Prospects for Treaty Reform and UN System-Wide Coherence on Drug Policy
Improving Global Drug Policy: Comparative Perspectives and UNGASS 2016
Center for 21st Century Security and Intelligence
Latin America Initiative
In April 2016, the United Nations (UN) will dedicate, for the third time in its history, a Special Session of the
General Assembly (UNGASS) to review the performance of the UN drug control system and provide an oppor
tunity for improving the UN’s normative guidance and legal and institutional framework.
Initiatives taken at UNGASS 1990 to develop a UN system-wide coherent drug policy failed dramatically over
the following decade.
UNGASS 1998 supported the quixotic goal of a drug-free world by setting 2008 as the target to “eliminate or
significantly reduce” the global illicit drugs market.
Rather than admitting that progress toward the target had not been made, United Nations Office on Drugs and
Crime has promoted a “containment” hypothesis, claiming the “undeniable success” of a century of interna
tional drug control.
Present divides in global drug policy preclude any significant progress on a new UNGASS political declaration
through consensus-driven negotiations.
Controversial issues like cannabis regulation and treaty reform are unlikely to appear prominently on the UN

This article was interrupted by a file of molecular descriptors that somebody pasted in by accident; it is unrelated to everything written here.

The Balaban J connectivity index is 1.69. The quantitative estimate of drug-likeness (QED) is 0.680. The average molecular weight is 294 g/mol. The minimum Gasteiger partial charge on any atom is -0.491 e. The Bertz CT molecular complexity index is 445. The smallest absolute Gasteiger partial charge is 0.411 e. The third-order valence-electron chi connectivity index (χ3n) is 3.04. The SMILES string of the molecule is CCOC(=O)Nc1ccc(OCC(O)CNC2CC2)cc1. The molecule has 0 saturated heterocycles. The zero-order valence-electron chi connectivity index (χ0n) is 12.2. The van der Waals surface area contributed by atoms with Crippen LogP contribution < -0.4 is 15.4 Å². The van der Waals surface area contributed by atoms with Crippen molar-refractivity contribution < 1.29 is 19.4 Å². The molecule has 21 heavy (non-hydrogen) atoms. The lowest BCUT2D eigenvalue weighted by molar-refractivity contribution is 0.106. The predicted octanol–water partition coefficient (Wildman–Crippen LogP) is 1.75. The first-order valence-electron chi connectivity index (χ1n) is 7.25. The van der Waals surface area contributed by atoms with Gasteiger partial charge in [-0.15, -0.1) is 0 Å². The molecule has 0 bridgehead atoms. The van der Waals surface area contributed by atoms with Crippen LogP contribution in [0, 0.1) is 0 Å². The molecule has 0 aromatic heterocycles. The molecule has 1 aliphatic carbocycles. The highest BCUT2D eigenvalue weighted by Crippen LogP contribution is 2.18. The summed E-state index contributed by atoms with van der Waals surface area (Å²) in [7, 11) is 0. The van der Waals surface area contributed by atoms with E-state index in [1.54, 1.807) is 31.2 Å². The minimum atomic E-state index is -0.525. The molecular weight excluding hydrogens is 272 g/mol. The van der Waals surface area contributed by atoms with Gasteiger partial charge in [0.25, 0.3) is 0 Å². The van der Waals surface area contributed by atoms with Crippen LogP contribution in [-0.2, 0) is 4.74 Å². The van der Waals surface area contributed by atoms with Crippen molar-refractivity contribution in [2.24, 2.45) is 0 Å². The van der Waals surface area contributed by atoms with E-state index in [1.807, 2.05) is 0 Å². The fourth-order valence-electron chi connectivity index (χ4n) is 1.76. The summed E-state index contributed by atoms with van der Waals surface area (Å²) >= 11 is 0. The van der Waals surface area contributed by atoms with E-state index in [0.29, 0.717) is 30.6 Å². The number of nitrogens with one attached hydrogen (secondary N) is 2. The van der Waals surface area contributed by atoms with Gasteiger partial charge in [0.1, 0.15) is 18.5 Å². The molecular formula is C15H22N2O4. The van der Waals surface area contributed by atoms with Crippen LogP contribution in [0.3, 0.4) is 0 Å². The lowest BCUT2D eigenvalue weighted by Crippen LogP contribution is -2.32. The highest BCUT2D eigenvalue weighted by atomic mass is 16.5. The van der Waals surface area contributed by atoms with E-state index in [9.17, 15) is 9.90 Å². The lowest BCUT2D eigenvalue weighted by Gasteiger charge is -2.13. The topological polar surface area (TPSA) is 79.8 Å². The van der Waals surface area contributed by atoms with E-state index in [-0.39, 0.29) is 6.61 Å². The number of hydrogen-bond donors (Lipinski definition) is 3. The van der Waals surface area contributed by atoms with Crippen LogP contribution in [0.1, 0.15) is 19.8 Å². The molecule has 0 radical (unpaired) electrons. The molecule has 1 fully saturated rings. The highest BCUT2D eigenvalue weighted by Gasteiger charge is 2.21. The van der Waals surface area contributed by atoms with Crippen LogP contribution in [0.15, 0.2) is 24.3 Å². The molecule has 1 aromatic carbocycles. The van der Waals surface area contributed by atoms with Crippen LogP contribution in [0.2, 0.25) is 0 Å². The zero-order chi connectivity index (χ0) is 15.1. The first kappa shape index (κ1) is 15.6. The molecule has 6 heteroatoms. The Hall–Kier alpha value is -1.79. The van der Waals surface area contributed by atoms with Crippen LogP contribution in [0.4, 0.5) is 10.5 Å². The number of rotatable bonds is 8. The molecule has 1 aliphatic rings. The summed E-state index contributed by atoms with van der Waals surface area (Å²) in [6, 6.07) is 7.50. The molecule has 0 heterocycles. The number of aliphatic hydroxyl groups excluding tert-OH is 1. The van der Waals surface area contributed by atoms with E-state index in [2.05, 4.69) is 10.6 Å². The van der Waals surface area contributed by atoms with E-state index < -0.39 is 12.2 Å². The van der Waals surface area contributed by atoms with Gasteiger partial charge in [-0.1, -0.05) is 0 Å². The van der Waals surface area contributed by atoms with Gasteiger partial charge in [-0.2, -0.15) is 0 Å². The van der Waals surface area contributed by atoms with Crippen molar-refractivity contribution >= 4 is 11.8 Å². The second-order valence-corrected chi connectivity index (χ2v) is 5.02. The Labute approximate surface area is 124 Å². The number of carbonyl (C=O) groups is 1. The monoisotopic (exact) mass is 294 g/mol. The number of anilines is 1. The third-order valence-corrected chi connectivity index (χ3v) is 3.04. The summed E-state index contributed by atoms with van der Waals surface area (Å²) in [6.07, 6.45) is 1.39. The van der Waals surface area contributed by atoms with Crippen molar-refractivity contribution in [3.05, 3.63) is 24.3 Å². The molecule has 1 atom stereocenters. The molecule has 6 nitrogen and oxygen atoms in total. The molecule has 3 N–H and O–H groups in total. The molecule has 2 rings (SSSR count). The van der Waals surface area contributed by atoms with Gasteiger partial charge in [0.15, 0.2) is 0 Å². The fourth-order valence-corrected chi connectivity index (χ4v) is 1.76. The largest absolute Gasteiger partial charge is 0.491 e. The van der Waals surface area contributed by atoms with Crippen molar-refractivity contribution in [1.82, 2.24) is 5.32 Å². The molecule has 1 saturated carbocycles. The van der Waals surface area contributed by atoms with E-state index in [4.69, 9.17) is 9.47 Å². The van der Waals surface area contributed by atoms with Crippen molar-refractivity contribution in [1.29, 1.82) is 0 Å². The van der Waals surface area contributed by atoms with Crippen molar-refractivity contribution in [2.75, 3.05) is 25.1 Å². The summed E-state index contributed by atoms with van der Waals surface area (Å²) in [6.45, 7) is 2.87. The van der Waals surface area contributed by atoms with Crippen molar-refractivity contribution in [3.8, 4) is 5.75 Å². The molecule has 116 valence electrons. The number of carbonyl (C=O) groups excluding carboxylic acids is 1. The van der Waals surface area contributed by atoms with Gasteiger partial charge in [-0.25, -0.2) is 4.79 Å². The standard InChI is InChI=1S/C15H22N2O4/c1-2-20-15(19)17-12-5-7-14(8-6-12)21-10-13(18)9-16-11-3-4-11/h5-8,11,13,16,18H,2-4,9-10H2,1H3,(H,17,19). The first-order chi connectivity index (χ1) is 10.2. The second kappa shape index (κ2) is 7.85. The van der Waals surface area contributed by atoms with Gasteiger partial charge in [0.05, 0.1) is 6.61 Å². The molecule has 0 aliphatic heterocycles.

GASS 2016 agenda.
Legal arguments denying conflict between cannabis regulation and the strictures of the UN conventions are
By stretching the treaty-flexibility approach beyond the legally defensible, the United States is reverting to selec
tive adherence to international law based on political expedience.
The drug control conventions lack built-in review mechanisms to enable the system’s evolution, but there
are several treaty reform options that do not require consensus, such as the rescheduling of substances.
may offer an attractive interim option for like-minded countries to legitimize legal
regulation of the cannabis market under international law by modifying the treaty only between them
An expert advisory group should be established to review the UN drug control architecture, system-wide
incoherence, treaty inconsistencies, and legal tensions regarding cannabis regulation.
The Civil Society Task Force should be supported in its efforts to ensure meaningful participation from
nongovernmental organizations in the UNGASS 2016 process.
Member states should heed Ban Ki-moon’s urgent plea that they use UNGASS 2016 “to conduct a
wide-ranging and open debate that considers all options.”